It's here that I point out there hasn't been a serious rezoning battle in Pima County in the 20-plus years since the Conservation Plan has come to pass. It meshed protecting endangered species with managing growth in groundbreaking ways. 

Not enchanted

Huckelberry wanted to let the world know the days were different than the go-go 1970s and 1980s when sprawl ran wild.

And along came plans to build La Encantada.  

Westcor Inc., the developers of the high-end mall at North Campbell Avenue and East Skyline Drive, should have been able to get the project rubber-stamped.

The developers had the zoning. The project conformed with the county's general plan, and applicable development rules. The Scottsdale firm even agreed to big changes to their plans to satisfy the neighbors. 

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Huckelberry seized on the moment to make a point.

He wanted concessions. He had zero legal right to ask for more but he got more, including off-site traffic mitigation (more lanes of Skyline and Campbell away from the shopping center’s frontage). No one gets that when the developer has “hard zoning.”

Huckelberry did. Anyone who's ever seen the movie "Unforgiven" will remember Gene Hackman's character kicking the bejesus out of Richard Harris' English Bob. Hackman's sheriff was sending a message to bounty hunters and gunslingers who might be on the way to town to collect a price on the head of a local cowboy.

That's what Huckelberry did to Westcor. He said: Your project will not incur costs that county taxpayers will have to bear. Don't like it? Meet us in court as you apply for every single permit between now and the grand opening, sometime in the 2060s.

They reached an accommodation.

Not without troubles

I’m not arguing that Huckelberry had a Midas touch. Hardly. In 2015, Pima County put a massive slate of bonds to the voters — and voters rejected every single one of them. Three years later, they rejected a scaled-back version, but this was after Pima County strung together 11 straight bond victories under Huckelberry.

If I didn’t know better, I would drape these electoral rebukes over Huckelberry’s shoulders. To people who know, Huckelblerry has been the county. Most voters aren’t in-the-know to that extent on matters concerning local politics.

However, I can’t help notice that the city of Tucson managed to pass a couple sales tax increases to pay for roads, public safety and a Reid Park Zoo expansion. The zoo thing probably wouldn’t have flown if Oro Valley and Marana voters were allowed to weigh in, but still the city has been winning and the county has been losing.

Huckelberry's 29 years at the helm were also marked by consistent hostilities with Tucson city government. I know for a fact, that he often treated city managers with open contempt.

The problem here is that 55 percent of county voters live inside the city. So he was in a constant firefight with half of himself. He always had the view that there was an institution called the county and another called the city, and his county would protect its turf against the city.

It's the same community.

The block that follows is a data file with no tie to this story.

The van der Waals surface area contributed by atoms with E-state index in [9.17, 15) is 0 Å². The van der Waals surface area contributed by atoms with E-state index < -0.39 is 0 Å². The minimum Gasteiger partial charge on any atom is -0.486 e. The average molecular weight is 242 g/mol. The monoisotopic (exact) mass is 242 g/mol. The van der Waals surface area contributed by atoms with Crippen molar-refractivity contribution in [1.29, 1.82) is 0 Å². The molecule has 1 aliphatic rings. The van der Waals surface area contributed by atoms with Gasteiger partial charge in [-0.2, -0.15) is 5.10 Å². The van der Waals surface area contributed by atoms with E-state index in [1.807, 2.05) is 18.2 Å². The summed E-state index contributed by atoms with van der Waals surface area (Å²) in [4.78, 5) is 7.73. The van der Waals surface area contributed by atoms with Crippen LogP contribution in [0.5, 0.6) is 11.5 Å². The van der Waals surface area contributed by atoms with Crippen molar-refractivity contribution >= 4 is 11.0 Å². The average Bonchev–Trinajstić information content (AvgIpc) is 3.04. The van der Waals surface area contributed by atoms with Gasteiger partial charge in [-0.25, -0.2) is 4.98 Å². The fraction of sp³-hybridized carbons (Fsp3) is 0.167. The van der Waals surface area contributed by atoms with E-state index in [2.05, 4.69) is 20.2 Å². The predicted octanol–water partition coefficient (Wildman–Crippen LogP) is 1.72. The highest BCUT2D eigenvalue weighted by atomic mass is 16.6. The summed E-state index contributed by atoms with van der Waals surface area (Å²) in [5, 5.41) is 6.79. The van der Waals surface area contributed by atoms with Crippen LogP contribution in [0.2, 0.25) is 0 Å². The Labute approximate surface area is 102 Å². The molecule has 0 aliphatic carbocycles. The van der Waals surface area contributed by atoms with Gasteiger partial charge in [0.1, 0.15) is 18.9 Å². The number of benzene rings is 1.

That wasn’t all his fault. However, Huckelberry has enjoyed enormous stature for a reason. He almost certainly could have done a lot more to keep those relationships functioning.

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Huckelberry did yeoman’s work on economic development deals, including bringing Caterpillar’s mining headquarters to Tucson. He also helped spearhead the World View deal that had the county build a headquarters and “space balloon” launch pad for a company with zero track record other than its leadership’s ties to Biosphere 2.

The county is knee-deep in a $15 million deal. Needless to say, the high-altitude balloon industry in Tucson has hardly been a soaring success and the 448 jobs promised by 2020 are not on the payroll.

At least Huckelberry usually lost by trying. He was always ready to jump into the arena rather than steering clear of danger and accountability.

Respect from Republicans

In recent years, no one was a bigger pain for Huckelberry than Ray Carroll. I don’t count Supervisor Ally Miller because mostly she just self-destructed as she tried to birddog the rest of county leadership.

Carroll was on Huckelberry's ass constantly, voting against every one of his employment contracts, against every single budget and going over small-ticket agenda items with a magnifying glass.

As far as I'm concerned, that was Carroll's job. Every board and council needs a contrarian and Carroll played that role with frisky abandon.

Yet when I talked to Carroll after the news of Huckelberry’s retirement, Sugar Ray reacted as if Chuck were a long-lost brother.

“I’m so heartbroken that this happened,” Carroll said of the circumstances that left Huckelberry on the outs. “This shouldn’t have been how it ends for him (at Pima County).”

They clashed over budgets, contracts, appropriations and boy, did they clash over the sales tax. Carroll was early on and forever, the thing that prevented Huckelberry from getting what he most wanted for the county: A sales tax to complement the property tax. Huckelberry, it should be noted, didn’t want higher overall tax rates. He just wanted the county to be able to cash in better on boom times and sales taxes make government flush.